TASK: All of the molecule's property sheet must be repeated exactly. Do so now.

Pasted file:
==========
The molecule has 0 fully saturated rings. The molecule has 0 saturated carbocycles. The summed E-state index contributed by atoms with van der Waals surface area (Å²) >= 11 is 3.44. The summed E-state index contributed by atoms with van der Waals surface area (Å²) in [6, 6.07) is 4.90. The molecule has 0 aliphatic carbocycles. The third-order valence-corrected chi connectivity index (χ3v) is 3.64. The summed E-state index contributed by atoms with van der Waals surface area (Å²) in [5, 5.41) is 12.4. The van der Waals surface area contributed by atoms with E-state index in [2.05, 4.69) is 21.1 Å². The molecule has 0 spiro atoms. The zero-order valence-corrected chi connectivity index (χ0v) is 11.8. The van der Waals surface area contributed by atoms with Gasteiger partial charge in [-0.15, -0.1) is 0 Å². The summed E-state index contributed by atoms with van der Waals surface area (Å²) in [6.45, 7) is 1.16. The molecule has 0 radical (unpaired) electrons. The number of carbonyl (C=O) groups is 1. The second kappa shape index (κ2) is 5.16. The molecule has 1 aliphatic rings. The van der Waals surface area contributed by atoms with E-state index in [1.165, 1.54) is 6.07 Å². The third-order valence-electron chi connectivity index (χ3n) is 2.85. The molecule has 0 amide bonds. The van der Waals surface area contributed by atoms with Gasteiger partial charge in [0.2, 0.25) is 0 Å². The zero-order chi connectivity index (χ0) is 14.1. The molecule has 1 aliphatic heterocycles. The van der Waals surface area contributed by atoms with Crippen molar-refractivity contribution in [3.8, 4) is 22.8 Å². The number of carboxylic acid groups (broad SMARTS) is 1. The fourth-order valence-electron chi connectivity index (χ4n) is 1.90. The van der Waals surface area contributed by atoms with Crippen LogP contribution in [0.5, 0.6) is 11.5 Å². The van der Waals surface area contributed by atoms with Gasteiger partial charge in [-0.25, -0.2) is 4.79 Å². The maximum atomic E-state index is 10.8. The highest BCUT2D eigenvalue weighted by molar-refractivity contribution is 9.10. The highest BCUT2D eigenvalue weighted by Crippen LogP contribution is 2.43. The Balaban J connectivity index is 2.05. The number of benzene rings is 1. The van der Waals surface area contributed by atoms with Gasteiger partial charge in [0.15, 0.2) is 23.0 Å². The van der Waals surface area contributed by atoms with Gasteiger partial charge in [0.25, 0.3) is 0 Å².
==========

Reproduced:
The molecule has 0 fully saturated rings. The molecule has 0 saturated carbocycles. The summed E-state index contributed by atoms with van der Waals surface area (Å²) >= 11 is 3.44. The summed E-state index contributed by atoms with van der Waals surface area (Å²) in [6, 6.07) is 4.90. The molecule has 0 aliphatic carbocycles. The third-order valence-corrected chi connectivity index (χ3v) is 3.64. The summed E-state index contributed by atoms with van der Waals surface area (Å²) in [5, 5.41) is 12.4. The van der Waals surface area contributed by atoms with E-state index in [2.05, 4.69) is 21.1 Å². The molecule has 0 spiro atoms. The zero-order valence-corrected chi connectivity index (χ0v) is 11.8. The van der Waals surface area contributed by atoms with Gasteiger partial charge in [-0.15, -0.1) is 0 Å². The summed E-state index contributed by atoms with van der Waals surface area (Å²) in [6.45, 7) is 1.16. The molecule has 0 radical (unpaired) electrons. The number of carbonyl (C=O) groups is 1. The second kappa shape index (κ2) is 5.16. The molecule has 1 aliphatic rings. The van der Waals surface area contributed by atoms with E-state index in [1.165, 1.54) is 6.07 Å². The third-order valence-electron chi connectivity index (χ3n) is 2.85. The molecule has 0 amide bonds. The van der Waals surface area contributed by atoms with Gasteiger partial charge in [0.2, 0.25) is 0 Å². The zero-order chi connectivity index (χ0) is 14.1. The molecule has 1 aliphatic heterocycles. The van der Waals surface area contributed by atoms with Crippen molar-refractivity contribution in [3.8, 4) is 22.8 Å². The number of carboxylic acid groups (broad SMARTS) is 1. The fourth-order valence-electron chi connectivity index (χ4n) is 1.90. The van der Waals surface area contributed by atoms with Crippen LogP contribution in [0.5, 0.6) is 11.5 Å². The van der Waals surface area contributed by atoms with Gasteiger partial charge in [-0.25, -0.2) is 4.79 Å². The maximum atomic E-state index is 10.8. The highest BCUT2D eigenvalue weighted by molar-refractivity contribution is 9.10. The highest BCUT2D eigenvalue weighted by Crippen LogP contribution is 2.43. The Balaban J connectivity index is 2.05. The number of benzene rings is 1. The van der Waals surface area contributed by atoms with Gasteiger partial charge in [0.15, 0.2) is 23.0 Å². The van der Waals surface area contributed by atoms with Gasteiger partial charge in [0.25, 0.3) is 0 Å².